[FFmpeg-devel] [RFC] Fixing libx264.c

Jason Garrett-Glaser darkshikari
Fri May 22 03:57:41 CEST 2009

I am sick of complaints of crappy quality, crappy streams, and general
brokenness from the ffmpeg libx264 encoder.  This gets worse with
ffserver, which doesn't pass all of the x264-appropriate options, so
you can't even fix the options even if you know every single one of
them. Per-codec defaults would solve the problem, but hardly anyone
seems to want to back Baptiste in promoting this.  I could also cause
ffmpeg to terminate if libx264 is selected as vcodec without an
appropriate preset, but that would be obnoxious and would break

I could also modify x264 itself to insta-terminate if it detects
ffmpeg-level broken options, which may result in enough complaints
that it gets fixed.  But that would be even more obnoxious.

I am all-ears for other ideas--but here's my list of problems and
proposed solutions.  I have patches for these already, but there's no
point in posting them until something is agreed upon, as they are
trivial.  I do maintain libx264.c, but this needs discussion before I
unilaterally modify tons of stuff.

1.  ffmpeg sets the scenecut threshold to zero (disabled).
Why it's broken currently: scenecut threshold at zero implies no
scenecut detection.
Solution: Set the default to something sane, or disconnect the option.
 Does this affect the core mpeg encoder?

2.  ffmpeg sets qmin/qmax to 2/31.
Why it's broken currently: qmax at 31 prevents proper ratecontrol at
low bitrates.
Solution: Disconnect the options.  Nobody is ever going to need to
mess with these.

3.  ffmpeg sets directpred to "temporal".
Why it's broken currently: directpred temporal breaks horrifically
when b-pyramid is applied, so it's easy to mix the two improperly
(spatial is a better default anyways, and is the one x264 uses).
Solution: set the default to spatial in options.c (which it should be).

4.  ffmpeg turns off chroma ME.
Why it's broken currently: It's forced off below subme=5 anyways, and
above it's practically always useful.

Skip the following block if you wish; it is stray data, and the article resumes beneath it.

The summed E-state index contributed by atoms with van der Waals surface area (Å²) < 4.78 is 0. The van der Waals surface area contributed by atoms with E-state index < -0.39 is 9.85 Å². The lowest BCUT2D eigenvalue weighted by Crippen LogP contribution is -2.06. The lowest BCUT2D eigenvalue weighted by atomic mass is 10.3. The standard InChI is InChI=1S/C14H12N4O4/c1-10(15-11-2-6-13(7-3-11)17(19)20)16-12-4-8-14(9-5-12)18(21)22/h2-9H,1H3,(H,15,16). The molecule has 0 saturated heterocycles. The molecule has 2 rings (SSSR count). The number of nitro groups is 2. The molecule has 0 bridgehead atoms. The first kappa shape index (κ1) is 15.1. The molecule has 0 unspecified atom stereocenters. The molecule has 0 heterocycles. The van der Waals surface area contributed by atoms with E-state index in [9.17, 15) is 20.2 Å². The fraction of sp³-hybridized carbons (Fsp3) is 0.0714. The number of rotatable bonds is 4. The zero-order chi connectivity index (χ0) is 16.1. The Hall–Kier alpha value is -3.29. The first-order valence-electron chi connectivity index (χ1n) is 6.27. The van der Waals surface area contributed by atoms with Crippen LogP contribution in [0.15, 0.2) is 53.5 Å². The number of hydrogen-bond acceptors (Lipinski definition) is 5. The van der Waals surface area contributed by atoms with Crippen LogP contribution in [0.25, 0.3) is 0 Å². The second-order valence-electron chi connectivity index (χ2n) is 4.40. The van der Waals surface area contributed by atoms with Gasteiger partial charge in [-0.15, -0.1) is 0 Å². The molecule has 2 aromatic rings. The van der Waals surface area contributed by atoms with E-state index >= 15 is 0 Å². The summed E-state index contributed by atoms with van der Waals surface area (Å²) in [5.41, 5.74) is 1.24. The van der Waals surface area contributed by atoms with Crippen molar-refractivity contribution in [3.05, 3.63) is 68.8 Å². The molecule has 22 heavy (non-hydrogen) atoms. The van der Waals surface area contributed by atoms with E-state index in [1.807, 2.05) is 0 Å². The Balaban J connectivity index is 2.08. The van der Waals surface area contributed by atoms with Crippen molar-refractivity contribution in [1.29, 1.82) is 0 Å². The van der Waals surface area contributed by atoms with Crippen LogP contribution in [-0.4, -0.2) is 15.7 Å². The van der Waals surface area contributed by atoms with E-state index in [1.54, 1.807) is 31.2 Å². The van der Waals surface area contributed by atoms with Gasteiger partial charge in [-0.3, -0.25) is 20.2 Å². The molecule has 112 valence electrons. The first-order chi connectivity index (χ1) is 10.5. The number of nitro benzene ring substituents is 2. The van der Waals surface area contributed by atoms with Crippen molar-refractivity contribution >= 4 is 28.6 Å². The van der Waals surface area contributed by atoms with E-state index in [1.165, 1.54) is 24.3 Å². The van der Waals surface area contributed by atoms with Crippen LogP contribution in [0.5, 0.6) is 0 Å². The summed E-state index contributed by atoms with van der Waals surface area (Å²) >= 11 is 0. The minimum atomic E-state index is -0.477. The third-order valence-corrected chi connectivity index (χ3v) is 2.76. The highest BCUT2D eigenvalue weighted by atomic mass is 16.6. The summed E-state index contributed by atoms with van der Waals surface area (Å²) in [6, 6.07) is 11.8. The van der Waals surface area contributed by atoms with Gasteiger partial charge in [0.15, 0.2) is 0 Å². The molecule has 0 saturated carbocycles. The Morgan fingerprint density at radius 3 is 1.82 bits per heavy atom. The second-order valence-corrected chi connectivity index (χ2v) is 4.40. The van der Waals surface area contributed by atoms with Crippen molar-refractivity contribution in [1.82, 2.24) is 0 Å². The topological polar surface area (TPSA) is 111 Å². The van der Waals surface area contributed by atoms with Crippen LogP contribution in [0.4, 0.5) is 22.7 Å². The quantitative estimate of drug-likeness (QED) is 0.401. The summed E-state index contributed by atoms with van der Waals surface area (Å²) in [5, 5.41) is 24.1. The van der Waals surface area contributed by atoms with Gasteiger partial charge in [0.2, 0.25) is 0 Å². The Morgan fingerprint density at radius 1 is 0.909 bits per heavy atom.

Solution: Disconnect the option.

5.  ffmpeg turns off fast pskip.
Why it's broken currently: This should practically always be on; it
costs a lot of speed to leave it off (for no real benefit).
Solution: Disconnect the option, or if only x264 uses the option, set
it on by default.

6.  ffmpeg sets bitrate tolerance to a single default value regardless
of input bitrate.
Why it's broken currently: x264's ratecontrol doesn't like it when you
start applying extremely small values to bitrate tolerance.  It's easy
to set a very high bitrate and leave the low bitrate tolerance in, and
the results can be rather crappy.
Solution: Disconnect the option, or set it in ffmpeg.c in the same
manner in which rc_initial_buffer_occupancy is set (see lines
3139-3140).  This would affect other encoders.

7.  ffmpeg messes with ipratio/pbratio.
Why it's broken currently: The values are tweaked for MPEG quant
scale, not H.264.
Solution: Disconnect the option (it's not very useful) or ignore it,
since the values aren't too badly off.

8.  ffmpeg turns off adaptive b-frame placement by default.
Why it's broken: Non-adaptive B-frame placement seriously sucks.  But
this option is actually useful (0-off, 1-fast, 2-optimal), so I don't
want to disconnect it.
Solution: This is very important, but I can't come up with one.

9.  Partitions are all off by default.
Why it's broken: Turning off all partitions cripples compression.
Partitions are actually useful to tweak, but the defaults should be
"all on except p4x4," not all off.
Solution: Adjust options.c to force the defaults correctly, since only
x264 uses the partition options.

10.  Loop filter is off by default.
Why it's broken: Nobody should be turning it off except maybe to
encode for some really slow CPU or something.  Critical for
compression quality, costs nearly no speed.
Solution: Turn it on by default?  Might affect other codecs.  Or
disconnect the option.

There are other issues, but these are the primary ones.

Also, before anyone uses the logic "the fastest settings should be
default", subpel refine is 8 by default, which is the second-slowest
available in x264.


Dark Shikari

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